Making Waves: What’s Ahead for the SBE?

We met Saturday, June 23rd in a nondescript room in the Indianapolis downtown Hilton Hotel from 9 AM till 9 PM. 36 members and national staff attended the SBE Strategic Planning Conference, and I’ll spoil the ending somewhat by saying that there is much consensus on at least what are the most effective and least effective parts of the SBE now.

Attendees seemed to agree that certification and education should remain core reasons for existence. They serve our membership directly, fill niches typically not duplicated by colleges, and are relatively efficient to administer. And I believe the SBE can take a bow at how we are rapidly changing to meet these needs through webinars, education conferences, and challenging new certifications.

The group got sidetracked for a period of time by what I would offer was needless talk about re-branding. Why, some asked, are we called the Society of Broadcast Engineers if so many members now are from alternative allied industries such as fiber and satellite distribution or from nearly pure information technology backgrounds? I don’t see this as a real change. Our members nearly all serve broadcasting. “Broadcast” doesn’t mean that you own a tower; it means “one-to-many.” Cable, fiber, satellite, and web distribution are still legitimate forms of taking a single message and distributing to multiple listeners and viewers.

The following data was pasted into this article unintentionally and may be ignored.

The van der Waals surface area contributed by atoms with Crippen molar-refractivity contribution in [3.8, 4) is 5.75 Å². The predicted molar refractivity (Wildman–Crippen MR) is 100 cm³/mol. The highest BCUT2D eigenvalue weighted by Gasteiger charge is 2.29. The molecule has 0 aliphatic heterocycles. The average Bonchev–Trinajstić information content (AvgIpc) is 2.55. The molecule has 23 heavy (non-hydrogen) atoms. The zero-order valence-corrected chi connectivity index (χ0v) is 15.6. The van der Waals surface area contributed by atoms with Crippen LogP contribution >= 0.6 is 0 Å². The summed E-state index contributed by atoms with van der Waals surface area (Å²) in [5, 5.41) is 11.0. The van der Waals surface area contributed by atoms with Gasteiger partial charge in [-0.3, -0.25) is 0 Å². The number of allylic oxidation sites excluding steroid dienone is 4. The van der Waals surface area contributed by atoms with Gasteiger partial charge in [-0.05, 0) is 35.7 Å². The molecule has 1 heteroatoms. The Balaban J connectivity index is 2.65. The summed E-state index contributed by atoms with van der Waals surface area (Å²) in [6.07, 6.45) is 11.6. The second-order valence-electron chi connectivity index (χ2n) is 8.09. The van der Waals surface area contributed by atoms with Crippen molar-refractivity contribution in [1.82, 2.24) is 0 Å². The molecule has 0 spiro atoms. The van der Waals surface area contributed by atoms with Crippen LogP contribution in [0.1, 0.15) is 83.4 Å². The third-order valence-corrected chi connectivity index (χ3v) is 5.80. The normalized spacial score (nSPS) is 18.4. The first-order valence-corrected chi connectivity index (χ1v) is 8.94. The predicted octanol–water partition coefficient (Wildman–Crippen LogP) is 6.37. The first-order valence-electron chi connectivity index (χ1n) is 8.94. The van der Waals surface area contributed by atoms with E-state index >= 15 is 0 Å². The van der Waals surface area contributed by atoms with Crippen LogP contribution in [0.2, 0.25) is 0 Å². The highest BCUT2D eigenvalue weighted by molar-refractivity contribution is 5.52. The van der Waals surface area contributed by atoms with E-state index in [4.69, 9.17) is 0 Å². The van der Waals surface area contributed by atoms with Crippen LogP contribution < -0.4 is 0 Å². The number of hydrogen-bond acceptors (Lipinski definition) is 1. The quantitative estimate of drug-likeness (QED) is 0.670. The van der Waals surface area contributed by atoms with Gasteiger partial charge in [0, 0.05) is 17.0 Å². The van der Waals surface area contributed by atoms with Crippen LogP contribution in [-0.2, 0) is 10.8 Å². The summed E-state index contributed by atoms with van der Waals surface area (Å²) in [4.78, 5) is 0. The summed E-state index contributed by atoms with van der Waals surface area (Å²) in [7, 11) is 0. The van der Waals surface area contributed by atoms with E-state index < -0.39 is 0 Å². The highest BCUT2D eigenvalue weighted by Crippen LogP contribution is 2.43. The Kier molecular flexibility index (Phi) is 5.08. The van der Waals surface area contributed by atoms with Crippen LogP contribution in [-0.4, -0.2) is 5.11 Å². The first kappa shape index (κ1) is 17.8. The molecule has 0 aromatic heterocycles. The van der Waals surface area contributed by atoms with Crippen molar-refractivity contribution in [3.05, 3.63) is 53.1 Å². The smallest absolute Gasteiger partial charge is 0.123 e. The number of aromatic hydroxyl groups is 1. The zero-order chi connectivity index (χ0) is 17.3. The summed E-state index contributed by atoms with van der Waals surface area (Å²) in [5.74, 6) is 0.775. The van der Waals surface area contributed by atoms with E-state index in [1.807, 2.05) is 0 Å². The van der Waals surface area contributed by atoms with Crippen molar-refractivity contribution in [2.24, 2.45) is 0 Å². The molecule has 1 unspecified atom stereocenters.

One discussion that seemed to mute itself was about the relevance of having legal counsel lobbying for technical broadcast issues. Our attorney Chris Imlay, I will tell you, is deserving of love and praise within the society and really knows his stuff with regard to FCC rules. He’s approachable and you can tell he really is interested and cares about injustice in ruling of the airwaves, both in broadcasting and amateur radio (he’s counsel for the ARRL, too). He spends enormous amounts of time studying, advising, and lobbying for the interests of…broadcasters. Not you, the engineer, but for your employer. And that’s the rub with me. He should be billing the National Association of Broadcasters for these activities. When someone new on broadcast spectrum causes interference to broadcasters, it is broadcasters that they are harming, not broadcast engineers directly. I would like to see either NAB taking over that legal bill directly, or hiring the SBE to help look out for their interests as owners.